16 The Chronicle April 10 - 16, 2018 chronicle.durhamcollege.ca Campus A preventative for HIV Heather Snowdon The Chronicle A new drug is being given to anyone interested in protecting themselves against HIV. A daily pill has been introduced to Durham Region as a preventative for HIV. Although it is not a cure, prevention is a step forward regarding sexual health in Ontario. “I know I’m looking forward to seeing the benefits,” said Devorah Garland, from the AIDS Committee of Durham Region. According to the Ontario Ministry of Health and Long-term Care, the estimated number of people in Ontario living with HIV/ AIDS was over 26,000 people in 2008. The most recent available statistics are from 2014 when there were 71 new cases of AIDS reported in Ontario and 745 cases of HIV. The preventative drug, known as pre-exposure prophylaxis, is meant to prevent the spreading of HIV. According to the Secretary’s Minority AIDS Initiative Fund, it is recommended that people not in monogamous relationships, gay or bisexual men, heterosexual men and women who don’t use condoms or have been diagnosed with an STI in the past six months and people who use injection drugs have higher risks of contracting HIV and should take the preventative pill as a precaution. Sexual Health Ontario says the difference between the human immunodeficiency virus (HIV) and the acquired immunodeficiency syndrome (AIDS) is that while HIV is a virus, AIDS is the virus developed to a late stage. This means AIDS may lead to common illnesses becoming life-threatening. According to The Ontario Ministry of Health and Longterm Care, there are five at-risk populations for contracting HIV in Ontario: gay and bisexual men, African and Caribbean men and women, people who use injection drugs, Indigenous peoples and women. The AIDS Committee of Durham Region has sectors which support these populations and split them into sectors. The sectors include women; youth; the black, African and Caribbean communities; Indigenous peoples; men who have sex with men (MSM). According to The Ontario HIV Treatment Network, there were an estimated 5,100 to 8,000 women living with HIV in Ontario in 2015. About 10 per cent of youths in Ontario are living with HIV, which is much lower than other sectors, but they still need support. The black, African and Caribbean communities have a population of 25 per cent of people living with HIV in Ontario. The Indigenous community has 30 per cent of people living with HIV in 2015, according to The Indigenous People and HIV in Ontario. The MSM population had an estimated 1,500 to 2,800 diagnoses in 2011. The sectors are split because of funding, says Garland. Different In tune with nature sectors get different funding, such as donations and government funding. The AIDS Committee of Durham Region, offers clean needles and a safe haven for anyone in need or are facing drug problems. They’re able to get clean needles from the AIDS Committee of Durham Region and not worry about spreading or contracting HIV or AIDS by using injection drugs. There are many reasons why someone might contract HIV. “We are able to help the most vulnerable people,” said Garland. According to The Ontario HIV Treatment Network, each year one in six people diagnosed in Ontario is a woman. Women ages 30 to 34 have a higher risk than any other age group of contracting HIV. Garland started working for the AIDS Committee of Durham Region six years ago. She started a program which specifically focuses on women living with HIV/AIDS in Oshawa. “I started the program six years ago after I realized how many women were living with HIV and in need of support.” said Garland. “There are many reasons why a woman might contract HIV.” She says, lifestyle, drug dependency, poor living conditions and violence all contribute to the likelihood of women contracting the disease. “Some women feel they don’t owe it to themselves to get checked or ask a partner the last time they were checked, this is some of the reason why women have high rates of contracting HIV. Often women contract HIV and AIDS for certain reasons… by sharing needles, not using condoms, women living in poverty, sex work and women who experience violence all play a part in the likelihood of a woman contracting HIV,” Garland said. However, Garland said, “HIV is not like it used to be.” Some of the negative effects people living with HIV used to face are no longer prevalent. Today, HIV can be treated with antiretroviral drugs which means the virus is no longer detectable in the blood. According to Canada’s source for HIV and hepatitis C information, an undetectable trace doesn’t mean there is not HIV in the body, it means the amount of HIV in the blood is too low to be measured using available tests. According to The Global Information and Education on HIV and AIDS, if treated, the virus is harmless. A mother cannot breastfeed even if the results come back as undetectable. “Even if the test comes back negative, it’s not safe to breastfeed,” said Garland. The Caribbean, African and black community also experiences high numbers of people living with HIV/AIDS. Dane Record, African and Caribbean Outreach Coordinator at The AIDS Committee of Durham Region, said, “We play a big role here.” He started volunteering for the committee when he was 16 and after putting in ten years of his time, was offered a job and now works tirelessly to make change for the people he works for. Record said, “The numbers are high. Black men and women, African and Caribbean communities all need our support.” Record works sometimes six or seven days a week. “The work never ends. There is always someone in need and sometimes I can’t even turn off my phone because it’s always ringing,” he said, regarding the time needed to help people who are living with HIV in Durham Region. “I want to see everyone live long, healthy lives,” said Garland. Record said, “it’s all worth when we get to see the changes we make here in the city.” The preventative drug for HIV can be administered by your doctor. If you have concerns or questions, make an appointment to find out if the pill may work for you. Kaatje Henrick The Chronicle The organization that helps keep Oshawa’s lakes, rivers and conservation areas clean and safe, celebrates its 60th anniversary. Central Lake Ontario Conservation Authority (CLOCA) opened in 1958 in the aftermath of Hurricane Hazel’s damage. CLOCA’s role in Oshawa is to teach the public about restoring and protecting the environment. The organization manages watersheds, an area of land drained by water, from Bowmanville to Whitby. Cathy Grant has been an educator with CLOCA for 25 years. Her role includes running programs for students. She also is working with other organizations such as Ducks Unlimited, OPG, and various levels of government. “I have been doing this for quite some time, and I love it. I love educating the kids about what they should be doing to protect our land, because they are the future,” says Grant. The educational program is designed to teach younger generations about conservation. Schools boards including Durham Catholic, Kawartha Pineridge, Peterborough Catholic, private schools and home schools are also welcome to participate. CLOCA educates at least 6,000 kids a year, says Grant. “All kids these days are so attached to their cell phones, and their iPads, and they’re not spending enough time outside,” says Grant. She says the program gets many different reactions from kids. “Some jump in full-heartedly and are in the water up their shoulders, some children don’t want to get dirty, and my favourite reaction is to the kids when they see a frog for the first time,” says Grant. She says their goal is to introduce the outdoors to the children at a young age in hopes that the students will want to protect it. CLOCA plays a significant role in Oshawa’s eco-system. CLOCA also puts on events every year such as the Maple Syrup and Watershed festivals, as well as sugar bush tours that anyone can attend. CLOCA has a volunteer program that allows the public to take part in all activities it hosts. “We have had many parents visit CLOCA because they want to be involved just as much as their kids are,” says Grant. “We have opportunities for adults including supervising, hosting or even being a tour guide for our local conservation areas.”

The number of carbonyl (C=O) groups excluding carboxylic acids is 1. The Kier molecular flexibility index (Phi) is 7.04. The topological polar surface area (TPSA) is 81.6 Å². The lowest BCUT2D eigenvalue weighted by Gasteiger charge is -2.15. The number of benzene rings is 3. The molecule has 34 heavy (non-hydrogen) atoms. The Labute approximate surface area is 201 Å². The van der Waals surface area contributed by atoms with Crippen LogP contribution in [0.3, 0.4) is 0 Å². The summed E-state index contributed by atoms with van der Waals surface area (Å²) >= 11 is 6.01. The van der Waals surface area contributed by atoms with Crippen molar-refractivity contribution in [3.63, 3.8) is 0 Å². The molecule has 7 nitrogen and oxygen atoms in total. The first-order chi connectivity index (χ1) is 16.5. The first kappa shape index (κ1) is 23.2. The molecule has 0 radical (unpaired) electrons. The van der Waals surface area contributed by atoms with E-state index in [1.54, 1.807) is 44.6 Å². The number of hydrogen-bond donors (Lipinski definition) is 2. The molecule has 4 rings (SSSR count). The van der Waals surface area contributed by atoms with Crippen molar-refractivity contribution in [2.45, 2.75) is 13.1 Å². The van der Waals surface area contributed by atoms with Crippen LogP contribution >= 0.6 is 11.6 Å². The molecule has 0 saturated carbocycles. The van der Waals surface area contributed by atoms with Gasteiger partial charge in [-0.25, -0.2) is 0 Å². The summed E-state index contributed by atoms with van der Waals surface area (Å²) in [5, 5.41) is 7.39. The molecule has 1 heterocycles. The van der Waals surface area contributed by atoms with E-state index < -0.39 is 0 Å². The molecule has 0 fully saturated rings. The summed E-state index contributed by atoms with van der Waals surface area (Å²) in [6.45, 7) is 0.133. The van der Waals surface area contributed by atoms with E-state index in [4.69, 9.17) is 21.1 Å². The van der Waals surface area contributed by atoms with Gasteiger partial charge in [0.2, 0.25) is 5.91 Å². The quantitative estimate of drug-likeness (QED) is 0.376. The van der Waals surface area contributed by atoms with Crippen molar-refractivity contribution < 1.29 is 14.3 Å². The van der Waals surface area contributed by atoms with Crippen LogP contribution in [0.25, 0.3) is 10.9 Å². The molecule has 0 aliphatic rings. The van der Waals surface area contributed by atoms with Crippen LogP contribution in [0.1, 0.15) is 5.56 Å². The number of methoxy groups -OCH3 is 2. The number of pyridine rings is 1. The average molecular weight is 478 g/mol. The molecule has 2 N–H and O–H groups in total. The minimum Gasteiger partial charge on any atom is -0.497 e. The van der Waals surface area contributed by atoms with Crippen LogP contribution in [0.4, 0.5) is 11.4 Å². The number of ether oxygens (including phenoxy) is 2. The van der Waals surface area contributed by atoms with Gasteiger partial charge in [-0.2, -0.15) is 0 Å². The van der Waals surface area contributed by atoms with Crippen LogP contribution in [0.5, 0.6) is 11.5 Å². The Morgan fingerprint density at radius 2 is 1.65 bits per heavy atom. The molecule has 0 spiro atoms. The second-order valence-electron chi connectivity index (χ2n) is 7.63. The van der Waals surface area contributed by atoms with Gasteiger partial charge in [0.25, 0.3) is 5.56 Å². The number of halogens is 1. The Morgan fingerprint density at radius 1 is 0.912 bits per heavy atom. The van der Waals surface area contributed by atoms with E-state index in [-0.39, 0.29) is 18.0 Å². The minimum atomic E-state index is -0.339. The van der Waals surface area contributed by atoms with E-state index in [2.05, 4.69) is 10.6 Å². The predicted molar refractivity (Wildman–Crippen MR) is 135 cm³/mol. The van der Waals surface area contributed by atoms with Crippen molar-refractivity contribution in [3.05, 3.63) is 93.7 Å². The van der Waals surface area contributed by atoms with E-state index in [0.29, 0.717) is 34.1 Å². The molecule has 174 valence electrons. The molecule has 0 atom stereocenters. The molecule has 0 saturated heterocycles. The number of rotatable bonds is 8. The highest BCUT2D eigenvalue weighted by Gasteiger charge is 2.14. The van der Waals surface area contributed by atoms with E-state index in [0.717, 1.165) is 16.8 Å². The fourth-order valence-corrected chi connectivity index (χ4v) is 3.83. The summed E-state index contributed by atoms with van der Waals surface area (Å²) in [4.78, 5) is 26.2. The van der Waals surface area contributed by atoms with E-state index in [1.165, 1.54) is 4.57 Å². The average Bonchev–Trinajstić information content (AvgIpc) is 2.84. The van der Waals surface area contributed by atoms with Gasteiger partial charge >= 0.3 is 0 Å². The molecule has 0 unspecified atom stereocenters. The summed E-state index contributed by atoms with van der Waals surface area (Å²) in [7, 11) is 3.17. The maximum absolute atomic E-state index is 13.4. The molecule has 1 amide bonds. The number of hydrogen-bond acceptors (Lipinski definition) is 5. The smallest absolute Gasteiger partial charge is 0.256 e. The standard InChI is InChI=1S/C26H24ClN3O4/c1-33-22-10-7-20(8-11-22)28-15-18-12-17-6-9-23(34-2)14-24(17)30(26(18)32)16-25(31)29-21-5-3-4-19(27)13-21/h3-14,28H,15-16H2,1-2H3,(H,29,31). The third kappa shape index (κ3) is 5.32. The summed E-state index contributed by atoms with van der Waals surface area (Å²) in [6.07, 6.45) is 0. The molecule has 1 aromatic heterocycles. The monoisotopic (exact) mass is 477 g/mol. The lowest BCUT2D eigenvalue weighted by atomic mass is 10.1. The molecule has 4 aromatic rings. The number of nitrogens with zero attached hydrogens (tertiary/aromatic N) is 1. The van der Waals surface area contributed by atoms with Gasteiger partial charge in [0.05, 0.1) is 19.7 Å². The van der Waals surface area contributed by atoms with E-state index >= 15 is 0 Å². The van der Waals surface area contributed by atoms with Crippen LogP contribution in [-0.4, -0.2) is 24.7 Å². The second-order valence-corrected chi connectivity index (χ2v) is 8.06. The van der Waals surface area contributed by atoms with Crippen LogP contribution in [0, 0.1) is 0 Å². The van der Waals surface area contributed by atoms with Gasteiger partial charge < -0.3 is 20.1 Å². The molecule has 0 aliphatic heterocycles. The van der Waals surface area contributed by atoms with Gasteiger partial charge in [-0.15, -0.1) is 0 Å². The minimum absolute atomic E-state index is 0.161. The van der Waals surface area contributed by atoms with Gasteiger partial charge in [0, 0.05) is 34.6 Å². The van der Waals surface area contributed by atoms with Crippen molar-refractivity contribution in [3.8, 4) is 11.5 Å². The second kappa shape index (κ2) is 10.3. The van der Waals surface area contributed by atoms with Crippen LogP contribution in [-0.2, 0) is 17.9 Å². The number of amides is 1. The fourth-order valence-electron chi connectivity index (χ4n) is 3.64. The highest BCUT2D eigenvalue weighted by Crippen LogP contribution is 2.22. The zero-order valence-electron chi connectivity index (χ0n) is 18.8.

Community chronicle.durhamcollege.ca April 10 - 16, 2018 The Chronicle 17 Tanks are booming into new museum Serving soldiers with a new building Tiago de Oliveira The Chronicle Visiting the Ontario Regiment Museum is an excellent way to learn more about the history of Oshawa, and have a coulourful conversation about which country’s tanks are better. “The best way to kill an Abrams, they’re easy,” said Robert Sanders, Canadian veteran and facilities maintenance coordinator for The Ontario Regiment Museum. Talking about the American Abrams heavy tank and how it can be destoryed. Due to its heavy smoke emission, volume, and visibility, he described as, ‘a piece of sh*t.’ Sanders was amused with the battle tactics of tank warfare, especially the logistics of disabling a heavy tank with a bit of prep work. “Dig a small trench on the path they’re coming down. Put a heatproof blanket over top of ya. Then sit there with an RPG, and you let the tank go by you. Two kilometres behind is the fuel truck, you get up and, boom, the fuel truck is gone. He can go another 30 or 40 miles until he has no fuel, and then he’s stuck.” Oshawa is going to be seeing a lot more tanks in the coming months. Tankfully, the machines are for the public’s education and appreciation of military history, and not a violent conflict hitting the streets. The Ontario Regiment Museum is undergoing expansions to better showcase their collection of tanks and military artifacts. The new facility was approved by Oshawa City Hall last year and is something museum staff say Oshawa has to be proud of, as the museum is one of only six in the world that has operational tanks and armoured vehicles. The museum’s growing collection will, in part, be housed in the new Military Vehicle Conservation Center. Due to be delivered around October or November 2018, is a Jagdpanzer 38 “Hetzer,” which is a WWII German tank destroyer type. The machine is under restoration in Poland and was purchased with donations to the museum. Sara Jago, a research assistant and tour guide at the museum, said the museum which is a non-profit, is sustained almost entirely from donations and what profits they make from their shows and occasionally get government grants. The new facility is sorely needed. Jago says, “We have two other buildings that are chalked full of stuff that we have to rotate out vehicles and artifacts all the time just because of the amount of stuff the museum has accumulated over its lifetime.” The museum is already something that is unique to the entire country. Photograph by Tiago de Oliveira Inside the Ontario Regiment Museum on Simcoe Street North. A tank sits outside of the R.S. McLaughlin Armoury in Oshawa. Occasionally, some vehicles are left to stand in the rain. Jeremy Neal Blowers, executive director of the museum, said the new facility will be for storage of tanks and military equipment, to protect them from the elements and, “ensure they are available to future generations to learn from and enjoy.” The Military Vehicle Conservation Center with be a 17,000 sq. ft. free span structure. The construction is being managed by DANCO General Contractors and engineered by D.G. Biddle and Associates Ltd. So far the estimated cost of the new building is $1.1 million. Projections suggested the building would be completed in April. However, as Blowers says, “The winter has been a difficult one with many fluctuations… it now looks like it will be open just in time for our AQUINO Tank Weekend event in early June.” The AQUINO is a tank weekend event at the museum with live demonstrations and re-enactments and is Canada’s largest military show each year. According to Jago, last year’s AQUINO had 5,000 visitors. Blowers explained the expansion itself was planned several years ago due to the large size of the “fleet,” which is currently capped out at 83 vehicles. The machines have outgrown the space of the current facilities. Blowers said the museum acquires around one to three vehicles annually. Sanders said it will probably be until summer before electrical gets done. “Once that structure’s finished, it becomes my problem. It will be a huge display bay.” Currently visitors can see 12-15 vehicles in the current display bay due to the limited available space. Blowers says, “The new building will be a game changer, as we will be able to display 50-60 of our vehicles at any one time for the public to enjoy.” Kolten Hooper is a Durham College Environmental Technology student and has been volunteering at the museum’s workshop for five years. “It started with my community service hours. I got hooked on it, I couldn’t stop… It’s a great experience, I come here every weekend,” Hooper said. He works in the mechanical division and is interested in the maintenance of the vehicles, which the museum does in-house. Hooper said the museum is seeing more volunteers as time goes on, and the upcoming expansions mark an important milestone for the museum. “It’s really exciting for me, we have such a great museum here. The artifacts and pieces, there’s so much to see, and there’s going to be even more into the future,” said Hooper. Blowers said, “What is really exciting is that this museum is already something that is unique to the entire country and very rare in the world. As our museum grows, it is gaining more National and International attention and that is great for the City of Oshawa and the (Durham) Region.” “We will be able to display more vehicles and tell more stories about these vehicles and the Canadian’s that served in them as we expand,” Blowers said. Jago says military history is important so that we as the public can discern the myth of war from the reality. “We really want to highlight what life was really like for soldiers in this regiment… Because it’s not all glory as the movies tend to depict,” Jago said. The museum found approval in City Development Services, The Planning and Building Department, with support from the mayor’s office. The expansion was first approved by the City of Oshawa in August 2017. Blowers said the process was “extensive” and the foundation permit was received in October 2017. As the museum is a non-profit, the expansions were funded by donors and community sponsors. Private donors and foundations also made large financial donations. For example, the concrete for the project was donated by Dufferin Photograph by Tiago de Oliveira Concrete and CRH Canada. MBSL Ltd, DANCO General Contractors, D.G. Biddle and Associates Ltd. also donated some services. Blowers says that without these partners the expansions, “would not be a reality.” Blowers is also looking forward to completion of the new facility, if nothing else than because the process is a “double-edged sword.” “I am very excited for the future and the way in which this new building will enhance and expand our operations but it is very difficult running a fast-growing organization and managing a building project of this size. Dealing with all the permits, contractors, suppliers and issues that arise is very challenging day-to-day, in addition to the duties of an executive director,” Blowers said. The first set of expansions are nearing completion, with additional facilities and hangers planned. The military history of Oshawa will be out in full display soon enough, much to the liking of the museum’s staff and executives. “I will be greatly relieved once it’s complete,” said Blowers. The Ontario Regiment Museum will be hosting the AQUINO event on the weekend of June 9 and 10. Photograph by Tiago de Oliveira Robert Sanders is a veteran.